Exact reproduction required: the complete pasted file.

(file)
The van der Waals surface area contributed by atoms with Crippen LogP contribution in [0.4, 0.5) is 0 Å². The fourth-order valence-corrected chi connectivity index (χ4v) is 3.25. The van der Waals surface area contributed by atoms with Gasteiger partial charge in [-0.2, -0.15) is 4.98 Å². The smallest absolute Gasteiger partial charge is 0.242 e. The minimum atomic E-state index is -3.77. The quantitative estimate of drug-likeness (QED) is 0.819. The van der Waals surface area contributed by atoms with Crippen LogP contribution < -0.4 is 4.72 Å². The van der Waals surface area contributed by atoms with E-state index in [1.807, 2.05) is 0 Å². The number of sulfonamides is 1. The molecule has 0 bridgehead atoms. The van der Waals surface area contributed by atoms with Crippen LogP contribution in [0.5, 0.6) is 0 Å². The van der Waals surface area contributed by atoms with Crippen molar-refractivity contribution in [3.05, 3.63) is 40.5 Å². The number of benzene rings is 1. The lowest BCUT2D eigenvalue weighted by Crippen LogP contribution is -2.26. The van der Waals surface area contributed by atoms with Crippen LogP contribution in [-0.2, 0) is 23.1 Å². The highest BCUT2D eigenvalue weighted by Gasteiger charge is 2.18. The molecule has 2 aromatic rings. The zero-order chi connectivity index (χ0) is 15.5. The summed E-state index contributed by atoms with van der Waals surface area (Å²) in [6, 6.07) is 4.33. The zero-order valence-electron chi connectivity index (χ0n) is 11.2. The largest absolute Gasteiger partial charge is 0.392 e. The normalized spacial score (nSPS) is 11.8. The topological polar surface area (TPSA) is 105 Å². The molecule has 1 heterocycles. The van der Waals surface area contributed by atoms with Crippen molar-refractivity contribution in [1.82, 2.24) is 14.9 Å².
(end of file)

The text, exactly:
The van der Waals surface area contributed by atoms with Crippen LogP contribution in [0.4, 0.5) is 0 Å². The fourth-order valence-corrected chi connectivity index (χ4v) is 3.25. The van der Waals surface area contributed by atoms with Gasteiger partial charge in [-0.2, -0.15) is 4.98 Å². The smallest absolute Gasteiger partial charge is 0.242 e. The minimum atomic E-state index is -3.77. The quantitative estimate of drug-likeness (QED) is 0.819. The van der Waals surface area contributed by atoms with Crippen LogP contribution < -0.4 is 4.72 Å². The van der Waals surface area contributed by atoms with E-state index in [1.807, 2.05) is 0 Å². The number of sulfonamides is 1. The molecule has 0 bridgehead atoms. The van der Waals surface area contributed by atoms with Crippen LogP contribution in [0.5, 0.6) is 0 Å². The van der Waals surface area contributed by atoms with Crippen molar-refractivity contribution in [3.05, 3.63) is 40.5 Å². The number of benzene rings is 1. The lowest BCUT2D eigenvalue weighted by Crippen LogP contribution is -2.26. The van der Waals surface area contributed by atoms with Crippen LogP contribution in [-0.2, 0) is 23.1 Å². The highest BCUT2D eigenvalue weighted by Gasteiger charge is 2.18. The molecule has 2 aromatic rings. The zero-order chi connectivity index (χ0) is 15.5. The summed E-state index contributed by atoms with van der Waals surface area (Å²) in [6, 6.07) is 4.33. The zero-order valence-electron chi connectivity index (χ0n) is 11.2. The largest absolute Gasteiger partial charge is 0.392 e. The normalized spacial score (nSPS) is 11.8. The topological polar surface area (TPSA) is 105 Å². The molecule has 1 heterocycles. The van der Waals surface area contributed by atoms with Crippen molar-refractivity contribution in [1.82, 2.24) is 14.9 Å².